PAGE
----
Survival of the Primitive
There appear to be issues with the idea of “Survival of the Fittest.” Those issues begin with whether it’s indeed part of natural selection, pass by whether nature could mean cooperation rather than competition, and end with our understanding of death. (What a lightweight intro.)
One that I understand to be Social Darwinist aspect I find troubling is that we consider us such a highly evolved culture and see no contradiction between that and killing life. We consider this even though our killing is glaringly obvious; we kill pretty much everything that can be deemed alive, industrially so, including animals and even (or of course) people.
I wonder about the following argument:
P.1: The higher evolved a culture, the less likely it is to kill members of its own or other species.
P.2: The less likely a culture is to kill, the more vulnerable it is to attacks.
P.3: The more vulnerable a culture is to attacks, the less “fit” it is for survival.
C. Therefore, the higher evolved a culture is, the less fit it is for survival.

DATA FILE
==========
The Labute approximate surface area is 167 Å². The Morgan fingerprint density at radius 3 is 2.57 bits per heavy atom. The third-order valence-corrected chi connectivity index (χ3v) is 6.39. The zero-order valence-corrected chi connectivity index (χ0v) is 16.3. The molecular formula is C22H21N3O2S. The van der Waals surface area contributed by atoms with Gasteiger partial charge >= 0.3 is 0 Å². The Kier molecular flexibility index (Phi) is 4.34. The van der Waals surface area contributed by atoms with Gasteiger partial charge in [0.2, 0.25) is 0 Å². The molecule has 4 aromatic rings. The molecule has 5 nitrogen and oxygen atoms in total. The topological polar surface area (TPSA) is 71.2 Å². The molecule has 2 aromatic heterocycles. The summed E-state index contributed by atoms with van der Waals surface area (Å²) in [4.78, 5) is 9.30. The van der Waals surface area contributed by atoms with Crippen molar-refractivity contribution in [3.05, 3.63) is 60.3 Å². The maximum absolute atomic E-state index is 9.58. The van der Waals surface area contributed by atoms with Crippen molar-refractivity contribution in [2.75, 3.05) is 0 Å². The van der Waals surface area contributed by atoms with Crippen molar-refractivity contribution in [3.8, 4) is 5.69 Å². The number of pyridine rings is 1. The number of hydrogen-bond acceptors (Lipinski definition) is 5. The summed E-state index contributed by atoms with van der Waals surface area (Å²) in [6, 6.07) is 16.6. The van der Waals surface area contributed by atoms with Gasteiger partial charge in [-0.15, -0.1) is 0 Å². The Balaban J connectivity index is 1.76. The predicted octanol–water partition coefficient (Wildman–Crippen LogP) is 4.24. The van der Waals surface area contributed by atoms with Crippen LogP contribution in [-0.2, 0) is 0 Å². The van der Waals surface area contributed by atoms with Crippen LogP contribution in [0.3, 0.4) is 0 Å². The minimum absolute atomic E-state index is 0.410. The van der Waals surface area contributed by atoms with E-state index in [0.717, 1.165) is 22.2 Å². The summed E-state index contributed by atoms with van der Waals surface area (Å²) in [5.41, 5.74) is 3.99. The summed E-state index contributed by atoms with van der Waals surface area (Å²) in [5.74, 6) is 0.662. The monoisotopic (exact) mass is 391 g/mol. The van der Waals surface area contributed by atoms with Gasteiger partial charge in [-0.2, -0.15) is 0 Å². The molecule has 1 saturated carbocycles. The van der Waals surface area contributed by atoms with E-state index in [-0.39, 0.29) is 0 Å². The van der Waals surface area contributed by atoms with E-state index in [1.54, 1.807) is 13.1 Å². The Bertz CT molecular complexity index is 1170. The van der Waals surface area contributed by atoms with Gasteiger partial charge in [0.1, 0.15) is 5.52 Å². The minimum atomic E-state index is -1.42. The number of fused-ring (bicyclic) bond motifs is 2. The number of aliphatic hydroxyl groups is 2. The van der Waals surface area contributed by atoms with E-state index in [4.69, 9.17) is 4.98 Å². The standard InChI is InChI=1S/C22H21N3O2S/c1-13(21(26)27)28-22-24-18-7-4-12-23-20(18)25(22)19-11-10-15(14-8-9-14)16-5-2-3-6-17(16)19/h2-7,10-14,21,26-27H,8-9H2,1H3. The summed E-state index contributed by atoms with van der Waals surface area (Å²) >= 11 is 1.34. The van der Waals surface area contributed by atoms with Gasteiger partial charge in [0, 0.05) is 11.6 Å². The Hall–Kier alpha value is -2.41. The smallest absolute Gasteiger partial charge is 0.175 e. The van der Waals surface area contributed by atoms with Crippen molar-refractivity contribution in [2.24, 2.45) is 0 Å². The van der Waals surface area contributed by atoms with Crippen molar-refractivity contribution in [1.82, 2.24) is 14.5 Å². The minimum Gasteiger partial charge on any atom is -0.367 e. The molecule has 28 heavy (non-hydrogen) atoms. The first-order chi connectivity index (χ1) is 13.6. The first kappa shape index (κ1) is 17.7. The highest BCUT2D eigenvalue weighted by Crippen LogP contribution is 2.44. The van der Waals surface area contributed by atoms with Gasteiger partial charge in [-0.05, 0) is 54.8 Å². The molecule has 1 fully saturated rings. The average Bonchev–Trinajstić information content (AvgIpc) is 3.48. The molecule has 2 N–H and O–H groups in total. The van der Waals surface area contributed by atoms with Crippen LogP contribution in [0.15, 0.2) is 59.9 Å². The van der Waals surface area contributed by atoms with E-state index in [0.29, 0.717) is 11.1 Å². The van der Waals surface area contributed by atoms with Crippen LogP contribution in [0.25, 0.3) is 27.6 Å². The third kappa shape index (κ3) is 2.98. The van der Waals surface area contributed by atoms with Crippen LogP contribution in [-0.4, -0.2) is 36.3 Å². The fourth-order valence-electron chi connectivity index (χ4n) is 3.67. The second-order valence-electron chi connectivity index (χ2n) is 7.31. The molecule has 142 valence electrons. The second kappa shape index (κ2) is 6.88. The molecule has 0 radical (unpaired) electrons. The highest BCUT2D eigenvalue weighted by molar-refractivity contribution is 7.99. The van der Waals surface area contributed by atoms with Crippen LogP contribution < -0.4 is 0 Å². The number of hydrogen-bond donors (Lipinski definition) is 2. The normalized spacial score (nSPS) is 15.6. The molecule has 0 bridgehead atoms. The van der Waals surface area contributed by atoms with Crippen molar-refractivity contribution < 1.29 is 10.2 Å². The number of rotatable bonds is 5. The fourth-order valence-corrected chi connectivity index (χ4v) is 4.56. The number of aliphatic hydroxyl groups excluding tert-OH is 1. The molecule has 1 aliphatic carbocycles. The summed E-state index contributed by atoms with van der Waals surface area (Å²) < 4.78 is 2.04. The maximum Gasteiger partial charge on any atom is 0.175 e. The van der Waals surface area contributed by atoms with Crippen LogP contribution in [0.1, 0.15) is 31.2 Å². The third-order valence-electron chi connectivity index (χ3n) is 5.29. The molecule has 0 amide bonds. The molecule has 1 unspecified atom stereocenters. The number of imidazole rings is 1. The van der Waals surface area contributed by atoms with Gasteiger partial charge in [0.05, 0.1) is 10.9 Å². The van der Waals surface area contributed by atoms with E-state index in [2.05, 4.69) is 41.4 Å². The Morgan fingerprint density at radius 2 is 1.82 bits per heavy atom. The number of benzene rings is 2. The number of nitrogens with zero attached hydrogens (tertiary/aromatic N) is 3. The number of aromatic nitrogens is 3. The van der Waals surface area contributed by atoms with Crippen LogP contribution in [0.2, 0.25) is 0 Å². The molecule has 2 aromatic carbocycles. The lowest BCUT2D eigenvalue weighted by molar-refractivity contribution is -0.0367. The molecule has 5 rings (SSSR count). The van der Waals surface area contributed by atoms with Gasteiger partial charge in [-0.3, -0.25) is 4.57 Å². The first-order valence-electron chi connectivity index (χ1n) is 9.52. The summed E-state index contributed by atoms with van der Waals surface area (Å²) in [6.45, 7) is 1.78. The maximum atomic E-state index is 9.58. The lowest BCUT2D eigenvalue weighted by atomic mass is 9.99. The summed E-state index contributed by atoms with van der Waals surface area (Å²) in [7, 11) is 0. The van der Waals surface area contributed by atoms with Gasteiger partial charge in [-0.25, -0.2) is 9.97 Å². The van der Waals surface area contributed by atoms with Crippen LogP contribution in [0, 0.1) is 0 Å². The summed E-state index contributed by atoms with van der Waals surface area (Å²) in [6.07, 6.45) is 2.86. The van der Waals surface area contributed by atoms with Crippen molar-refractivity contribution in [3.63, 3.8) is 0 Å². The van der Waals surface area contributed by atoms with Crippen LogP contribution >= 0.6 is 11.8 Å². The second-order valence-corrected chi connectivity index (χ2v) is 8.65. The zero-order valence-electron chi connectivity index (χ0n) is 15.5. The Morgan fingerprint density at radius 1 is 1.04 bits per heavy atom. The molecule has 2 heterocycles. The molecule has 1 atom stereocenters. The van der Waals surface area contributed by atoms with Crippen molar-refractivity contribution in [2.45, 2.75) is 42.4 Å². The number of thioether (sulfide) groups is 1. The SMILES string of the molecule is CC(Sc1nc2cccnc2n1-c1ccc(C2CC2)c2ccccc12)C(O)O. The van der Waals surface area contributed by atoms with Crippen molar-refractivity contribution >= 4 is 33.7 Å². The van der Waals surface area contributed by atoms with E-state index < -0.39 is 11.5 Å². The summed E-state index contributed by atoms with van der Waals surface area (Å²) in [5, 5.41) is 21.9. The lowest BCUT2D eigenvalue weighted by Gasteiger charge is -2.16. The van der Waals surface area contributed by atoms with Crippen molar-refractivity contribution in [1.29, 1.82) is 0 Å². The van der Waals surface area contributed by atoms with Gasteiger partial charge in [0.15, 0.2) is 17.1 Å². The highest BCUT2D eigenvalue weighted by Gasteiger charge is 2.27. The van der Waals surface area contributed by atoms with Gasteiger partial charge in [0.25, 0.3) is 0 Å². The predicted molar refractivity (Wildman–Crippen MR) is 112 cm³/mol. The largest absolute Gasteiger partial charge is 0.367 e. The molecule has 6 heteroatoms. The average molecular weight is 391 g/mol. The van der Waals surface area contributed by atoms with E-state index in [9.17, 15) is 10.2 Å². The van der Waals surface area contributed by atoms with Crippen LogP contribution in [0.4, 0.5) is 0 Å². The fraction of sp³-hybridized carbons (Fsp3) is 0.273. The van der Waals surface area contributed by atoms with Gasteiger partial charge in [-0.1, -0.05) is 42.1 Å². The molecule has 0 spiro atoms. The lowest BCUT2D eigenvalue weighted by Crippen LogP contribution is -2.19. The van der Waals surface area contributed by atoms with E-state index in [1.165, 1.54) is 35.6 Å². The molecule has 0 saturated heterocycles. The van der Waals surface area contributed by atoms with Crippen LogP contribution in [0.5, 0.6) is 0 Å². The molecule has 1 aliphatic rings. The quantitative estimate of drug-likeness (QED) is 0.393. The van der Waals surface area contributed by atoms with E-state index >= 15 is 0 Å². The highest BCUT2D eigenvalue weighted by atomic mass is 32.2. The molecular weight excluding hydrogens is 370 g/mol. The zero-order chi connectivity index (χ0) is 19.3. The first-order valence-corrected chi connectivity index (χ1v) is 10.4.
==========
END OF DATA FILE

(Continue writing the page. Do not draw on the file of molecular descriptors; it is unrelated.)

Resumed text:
This argument does of course now depend on whether you accept the premises; yet when you do, it’s straightforward, and valid and sound. For us, then, it can actually mean two things: Perhaps we aren’t any highly evolved. Or maybe there just is no “Survival of the Fittest.” I do believe that both is the case, and that it’s time we question our cultural values—to kill less of the life around us, no matter whether plants, animals, or human beings. I desire to stress that, again.
Readers of this site long know that I don’t believe in death in the classical sense, and that I strongly believe that we need to stop killing. Whether we just need to learn, or remember, that’s not the point here. What do I know.
(This is one of five “lost” articles that I only published in 2021.)
I’m Jens Oliver Meiert, and I’m an engineering lead and author. I’ve worked as a technical lead for Google, I’m close to the W3C and the WHATWG, and I write and review books for O’Reilly. Other than that, I love trying things, sometimes including philosophy, art, and adventure. Here on meiert.com I share some of my views and experiences.
If you have questions or suggestions about what I write, please leave a comment (if available) or a message.
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Perhaps my most interesting book: 100 Things I Learned as an Everyday Adventurer (2013). During my time in the States I started trying everything. Everything. Then I noticed that wasn’t only fun, it was also useful. Available at Amazon, Apple Books, Kobo, Google Play Books, and Leanpub.